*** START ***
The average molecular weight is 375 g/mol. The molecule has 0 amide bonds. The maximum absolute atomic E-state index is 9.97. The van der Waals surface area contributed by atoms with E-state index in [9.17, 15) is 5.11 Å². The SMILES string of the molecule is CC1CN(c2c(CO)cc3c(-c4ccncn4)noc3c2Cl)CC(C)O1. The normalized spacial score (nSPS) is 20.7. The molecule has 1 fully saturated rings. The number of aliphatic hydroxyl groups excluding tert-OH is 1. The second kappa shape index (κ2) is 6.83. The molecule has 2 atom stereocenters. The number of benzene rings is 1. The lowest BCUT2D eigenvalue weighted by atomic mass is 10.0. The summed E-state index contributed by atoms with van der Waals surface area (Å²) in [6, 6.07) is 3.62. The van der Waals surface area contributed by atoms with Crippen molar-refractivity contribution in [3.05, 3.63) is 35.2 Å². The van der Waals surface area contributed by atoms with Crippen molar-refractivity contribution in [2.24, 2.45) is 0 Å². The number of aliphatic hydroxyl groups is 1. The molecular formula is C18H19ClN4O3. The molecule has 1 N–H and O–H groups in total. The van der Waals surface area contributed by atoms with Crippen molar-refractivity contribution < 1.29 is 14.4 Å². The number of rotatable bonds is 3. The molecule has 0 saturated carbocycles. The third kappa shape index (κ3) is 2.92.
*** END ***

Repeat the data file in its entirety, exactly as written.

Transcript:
The average molecular weight is 375 g/mol. The molecule has 0 amide bonds. The maximum absolute atomic E-state index is 9.97. The van der Waals surface area contributed by atoms with E-state index in [9.17, 15) is 5.11 Å². The SMILES string of the molecule is CC1CN(c2c(CO)cc3c(-c4ccncn4)noc3c2Cl)CC(C)O1. The normalized spacial score (nSPS) is 20.7. The molecule has 1 fully saturated rings. The number of aliphatic hydroxyl groups excluding tert-OH is 1. The second kappa shape index (κ2) is 6.83. The molecule has 2 atom stereocenters. The number of benzene rings is 1. The lowest BCUT2D eigenvalue weighted by atomic mass is 10.0. The summed E-state index contributed by atoms with van der Waals surface area (Å²) in [6, 6.07) is 3.62. The van der Waals surface area contributed by atoms with Crippen molar-refractivity contribution in [3.05, 3.63) is 35.2 Å². The van der Waals surface area contributed by atoms with Crippen molar-refractivity contribution in [2.24, 2.45) is 0 Å². The number of aliphatic hydroxyl groups is 1. The molecular formula is C18H19ClN4O3. The molecule has 1 N–H and O–H groups in total. The van der Waals surface area contributed by atoms with Crippen molar-refractivity contribution < 1.29 is 14.4 Å². The number of rotatable bonds is 3. The molecule has 0 saturated carbocycles. The third kappa shape index (κ3) is 2.92.